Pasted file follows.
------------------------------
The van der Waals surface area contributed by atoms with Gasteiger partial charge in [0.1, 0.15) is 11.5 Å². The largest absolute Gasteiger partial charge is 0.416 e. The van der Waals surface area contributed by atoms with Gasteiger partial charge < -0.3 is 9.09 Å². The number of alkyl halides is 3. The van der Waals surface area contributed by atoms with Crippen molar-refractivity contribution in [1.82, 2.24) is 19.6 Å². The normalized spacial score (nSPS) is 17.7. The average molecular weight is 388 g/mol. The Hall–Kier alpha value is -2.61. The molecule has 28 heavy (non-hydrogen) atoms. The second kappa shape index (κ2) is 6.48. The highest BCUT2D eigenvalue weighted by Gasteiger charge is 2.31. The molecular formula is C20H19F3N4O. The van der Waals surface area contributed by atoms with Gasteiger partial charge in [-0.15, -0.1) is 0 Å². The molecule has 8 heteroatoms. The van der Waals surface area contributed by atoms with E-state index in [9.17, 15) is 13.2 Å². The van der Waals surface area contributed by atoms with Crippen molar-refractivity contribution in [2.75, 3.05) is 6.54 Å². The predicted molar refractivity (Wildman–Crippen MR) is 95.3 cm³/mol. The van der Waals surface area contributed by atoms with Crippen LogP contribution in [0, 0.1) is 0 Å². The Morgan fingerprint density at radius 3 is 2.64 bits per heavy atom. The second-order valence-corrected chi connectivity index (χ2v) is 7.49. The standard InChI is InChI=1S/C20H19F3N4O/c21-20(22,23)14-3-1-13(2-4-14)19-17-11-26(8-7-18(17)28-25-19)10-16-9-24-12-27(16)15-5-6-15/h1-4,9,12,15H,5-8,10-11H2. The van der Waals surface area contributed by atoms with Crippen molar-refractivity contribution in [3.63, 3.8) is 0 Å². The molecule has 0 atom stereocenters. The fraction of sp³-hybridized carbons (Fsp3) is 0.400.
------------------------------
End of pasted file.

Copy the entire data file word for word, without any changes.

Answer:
The van der Waals surface area contributed by atoms with Gasteiger partial charge in [0.1, 0.15) is 11.5 Å². The largest absolute Gasteiger partial charge is 0.416 e. The van der Waals surface area contributed by atoms with Gasteiger partial charge < -0.3 is 9.09 Å². The number of alkyl halides is 3. The van der Waals surface area contributed by atoms with Crippen molar-refractivity contribution in [1.82, 2.24) is 19.6 Å². The normalized spacial score (nSPS) is 17.7. The average molecular weight is 388 g/mol. The Hall–Kier alpha value is -2.61. The molecule has 28 heavy (non-hydrogen) atoms. The second kappa shape index (κ2) is 6.48. The highest BCUT2D eigenvalue weighted by Gasteiger charge is 2.31. The molecular formula is C20H19F3N4O. The van der Waals surface area contributed by atoms with Gasteiger partial charge in [-0.15, -0.1) is 0 Å². The molecule has 8 heteroatoms. The van der Waals surface area contributed by atoms with E-state index in [9.17, 15) is 13.2 Å². The van der Waals surface area contributed by atoms with Crippen molar-refractivity contribution in [2.75, 3.05) is 6.54 Å². The predicted molar refractivity (Wildman–Crippen MR) is 95.3 cm³/mol. The van der Waals surface area contributed by atoms with Crippen LogP contribution in [0, 0.1) is 0 Å². The Morgan fingerprint density at radius 3 is 2.64 bits per heavy atom. The second-order valence-corrected chi connectivity index (χ2v) is 7.49. The standard InChI is InChI=1S/C20H19F3N4O/c21-20(22,23)14-3-1-13(2-4-14)19-17-11-26(8-7-18(17)28-25-19)10-16-9-24-12-27(16)15-5-6-15/h1-4,9,12,15H,5-8,10-11H2. The van der Waals surface area contributed by atoms with Crippen molar-refractivity contribution in [3.63, 3.8) is 0 Å². The molecule has 0 atom stereocenters. The fraction of sp³-hybridized carbons (Fsp3) is 0.400.